Paarl Shiraz on a winning streak?

Monday, 22 November, 2004
Kim Maxwell
In a sea of local and international competitions championing Shiraz, Paarl is also punting what some believe to be South Africa's darling variety, albeit in a regional context and on a small scale. Kim Maxwell ponders the relevance of the Paarl Shiraz Challenge after attending the competition's eighth annual awards ceremony.

There couldn't be a more deserving winner of the Paarl Vintners Shiraz Challenge 2004 award than 'hell-bent on classic Rhône' disciple Cathy Marshall. Aside from being consultant winemaker of the winning Ridgeback Shiraz 2002, Marshall produces Shiraz for Paarl winery Lindhorst, for Franschhoek's GlenWood, and under her own BWC label.

Second to fourth places go to Crow's Nest Marcel de Reuck Syrah 2003 - their maiden vintage after buying the farm - Glen Carlou Syrah 2003 and Coleraine Shiraz 2001 respectively. Marshall is hoping she'll get to access some of the R20 000 prize money going to Ridgeback (from sponsors Saturn Stainless Industries and Mars Equipment Manufacturing) for a wine research trip to the Rhône.

Yet the bigger question - amidst a sea of local and international competitions - is surely how Paarl is benefiting as a region. It's the fifth year that Shiraz has been the competition focus. So with furious viticultural planting throughout SA's wine regions, plus WINE Magazine replacing Pinotage with Shiraz as the variety of their annual competition this year, Shiraz is fast becoming SA's darling.

That Paarl Vintners backed Shiraz first is rather unbelievable, considering that its producers are renowned for their lack of consensus on most issues. One vetoed suggestion a few years back was a former committee member's idea to twin Paarl with Tain-Hermitage in the northern Rhône.

Current chairperson of Paarl Vintners Gesie Lategan says the goal of Paarl's Shiraz emphasis is enhancing wine quality. She says staking their bets on this variety is backed by solid data, with their viticultural committee establishing weather stations in their research of terroir, climate and clone selection. The Vintners also have a wine committee focused on improving training and professionalism of cellar workers, with the winners of formal wine evaluation classes receiving small cash prizes annually.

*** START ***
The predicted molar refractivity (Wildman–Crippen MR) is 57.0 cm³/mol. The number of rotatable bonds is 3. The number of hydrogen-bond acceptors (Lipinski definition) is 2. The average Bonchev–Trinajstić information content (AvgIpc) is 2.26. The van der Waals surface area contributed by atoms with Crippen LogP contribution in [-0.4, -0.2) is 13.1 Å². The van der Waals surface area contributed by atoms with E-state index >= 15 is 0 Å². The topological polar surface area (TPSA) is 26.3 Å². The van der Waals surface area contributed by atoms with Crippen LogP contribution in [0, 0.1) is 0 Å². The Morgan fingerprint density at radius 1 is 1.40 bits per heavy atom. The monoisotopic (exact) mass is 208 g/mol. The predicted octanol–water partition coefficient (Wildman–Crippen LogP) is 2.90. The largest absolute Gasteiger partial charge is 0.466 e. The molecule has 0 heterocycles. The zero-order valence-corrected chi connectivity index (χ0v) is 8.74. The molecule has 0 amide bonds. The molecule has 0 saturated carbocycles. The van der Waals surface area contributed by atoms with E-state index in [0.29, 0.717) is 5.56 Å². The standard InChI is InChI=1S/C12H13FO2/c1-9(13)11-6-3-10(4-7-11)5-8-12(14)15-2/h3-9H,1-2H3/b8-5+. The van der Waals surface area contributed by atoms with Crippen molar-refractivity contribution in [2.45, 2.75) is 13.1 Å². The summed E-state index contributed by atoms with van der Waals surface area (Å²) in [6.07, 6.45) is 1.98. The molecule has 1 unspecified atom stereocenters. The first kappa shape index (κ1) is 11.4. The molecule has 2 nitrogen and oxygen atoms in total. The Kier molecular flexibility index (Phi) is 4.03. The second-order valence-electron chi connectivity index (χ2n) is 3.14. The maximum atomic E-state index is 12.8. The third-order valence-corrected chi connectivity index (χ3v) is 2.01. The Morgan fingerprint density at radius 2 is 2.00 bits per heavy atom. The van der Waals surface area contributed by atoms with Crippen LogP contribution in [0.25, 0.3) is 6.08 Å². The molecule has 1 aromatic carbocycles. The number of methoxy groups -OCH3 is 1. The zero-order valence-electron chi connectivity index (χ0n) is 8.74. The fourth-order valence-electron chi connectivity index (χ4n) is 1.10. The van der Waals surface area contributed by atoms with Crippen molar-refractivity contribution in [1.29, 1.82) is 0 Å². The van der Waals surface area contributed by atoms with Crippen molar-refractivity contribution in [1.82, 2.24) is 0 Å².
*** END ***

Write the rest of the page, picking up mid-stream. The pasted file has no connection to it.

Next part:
From a marketing point of view, Lategan agrees that the relevance of this local competition is a piddle in an international lake. But she feels the emphasis gives them a talking point during visits by overseas wine groups and experts, which is important in helping producers gauge how Paarl Shiraz rates and can improve internationally.

Fairview's winemaker Anthony de Jager and Cathy Marshall both question whether medals on bottles really do sell more wines, as brand managers would have us believe. Marshall says Ridgeback took the decision to enter a variety of wine competitions this year, as a marketing experiment.

WOSA's André Morgenthal feels Shiraz is being used as Paarl's USP, in much the same way as Shiraz is associated with Australia's Barossa, and California with Cabernet Sauvignon. That doesn't mean Paarl can't produce other good varieties. Morgenthal believes there's room for both specificity and diversity in marketing SA wines, that it can't hurt a region to focus on specificity, while in a broader sense, punt the diversity of climate, aspect and varieties in South Africa.

No doubt the debate surrounding Paarl Shiraz will continue.